irish dancersYesterday S&P cut Irish debt ratings and their yields blew out relative to other sovereign bonds. Today, an Irish debt auction was TEN TIMES oversubscribed at yields that were 48 basis points lower than an auction just two weeks ago. The Irish Finance Minister should buy the S&P analyst a pint of Guiness!

From Bloomberg:

The Dublin-based National Treasury Management Agency sold 200 million euros of securities due Feb. 14, 2011, at an average yield of 1.978 percent, 48 basis points lower than at an Aug. 12 sale. It also sold 400 million euros of April 18, 2011, debt at an average yield of 2.348 percent, down 46 basis points. Both securities were oversubscribed. Irish bond yields soared yesterday after S&P cut the country's rating to AA- amid concern that the rising cost of supporting banks will swell the budget deficit. S&P increased its estimate for recapitalizing the banking system to as much as 50 billion euros from 35 billion euros previously. While the government has spent almost two years on an austerity drive totrim the country's deficit, the cost of supporting Anglo Irish Bank Corp. has undermined sentiment. "The very high bid-to-cover ratios and lower borrowing costs are eye-catching," said David Schnautz, a fixed-income strategist at Commerzbank AG in London. "It suggests some investors do see value in Irish securities after the recent sell-off. What I find encouraging is that the NTMA decided to stick to the amount it planned to sell even though they could have issued more given the strong demand." Investor Bids Investors bid for 10.1 times the Feb. 2011 securities and4.1 times the April 2011 debt. That compares with 3.6 times and 3.1 times at the Aug. 12 sale, respectively.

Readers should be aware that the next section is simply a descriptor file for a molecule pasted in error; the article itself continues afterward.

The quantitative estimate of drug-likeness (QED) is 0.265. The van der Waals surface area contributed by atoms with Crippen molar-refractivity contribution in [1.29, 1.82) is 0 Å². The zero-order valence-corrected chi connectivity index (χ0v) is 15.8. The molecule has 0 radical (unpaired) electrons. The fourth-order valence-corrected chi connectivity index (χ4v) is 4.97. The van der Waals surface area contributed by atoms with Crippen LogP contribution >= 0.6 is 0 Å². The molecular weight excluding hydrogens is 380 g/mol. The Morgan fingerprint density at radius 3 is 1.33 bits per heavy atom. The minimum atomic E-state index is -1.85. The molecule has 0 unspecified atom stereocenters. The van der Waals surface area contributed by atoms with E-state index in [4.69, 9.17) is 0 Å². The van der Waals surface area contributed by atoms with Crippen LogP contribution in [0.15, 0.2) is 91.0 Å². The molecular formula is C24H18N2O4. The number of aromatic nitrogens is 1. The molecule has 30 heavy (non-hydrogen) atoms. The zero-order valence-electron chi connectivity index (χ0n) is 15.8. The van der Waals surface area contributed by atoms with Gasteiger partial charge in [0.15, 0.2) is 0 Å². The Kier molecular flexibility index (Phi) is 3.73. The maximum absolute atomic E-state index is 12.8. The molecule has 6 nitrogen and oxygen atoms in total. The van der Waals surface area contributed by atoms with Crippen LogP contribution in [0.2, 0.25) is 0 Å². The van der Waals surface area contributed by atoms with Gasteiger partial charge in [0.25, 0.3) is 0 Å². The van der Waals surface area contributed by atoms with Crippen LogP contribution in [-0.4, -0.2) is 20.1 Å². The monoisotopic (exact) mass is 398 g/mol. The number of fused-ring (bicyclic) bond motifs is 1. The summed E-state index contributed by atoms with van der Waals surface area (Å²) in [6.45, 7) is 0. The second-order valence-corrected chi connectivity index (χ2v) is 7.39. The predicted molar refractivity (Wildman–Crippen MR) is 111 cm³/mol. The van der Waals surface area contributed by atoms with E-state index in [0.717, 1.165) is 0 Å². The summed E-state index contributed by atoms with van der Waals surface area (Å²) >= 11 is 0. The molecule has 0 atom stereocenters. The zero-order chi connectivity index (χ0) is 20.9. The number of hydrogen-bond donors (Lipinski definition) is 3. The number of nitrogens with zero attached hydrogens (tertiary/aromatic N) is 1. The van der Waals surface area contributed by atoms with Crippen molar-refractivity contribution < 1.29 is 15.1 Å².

John Floyd writes:

Clearly the rating agencies are not at the forefront of forecasting and there may be some short term consolidation or decrease in yield spreads in the short term. However let us put this in proper context and look at the increase in yield spreads recently and take into account these auctions are being bought/funded by the ECB indirectly.

And in the medium to long term the ways out for Ireland and others in Europe is becoming a very narrow street that is leading with increasing probability to default/restructuring scenarios and much wider spreads.





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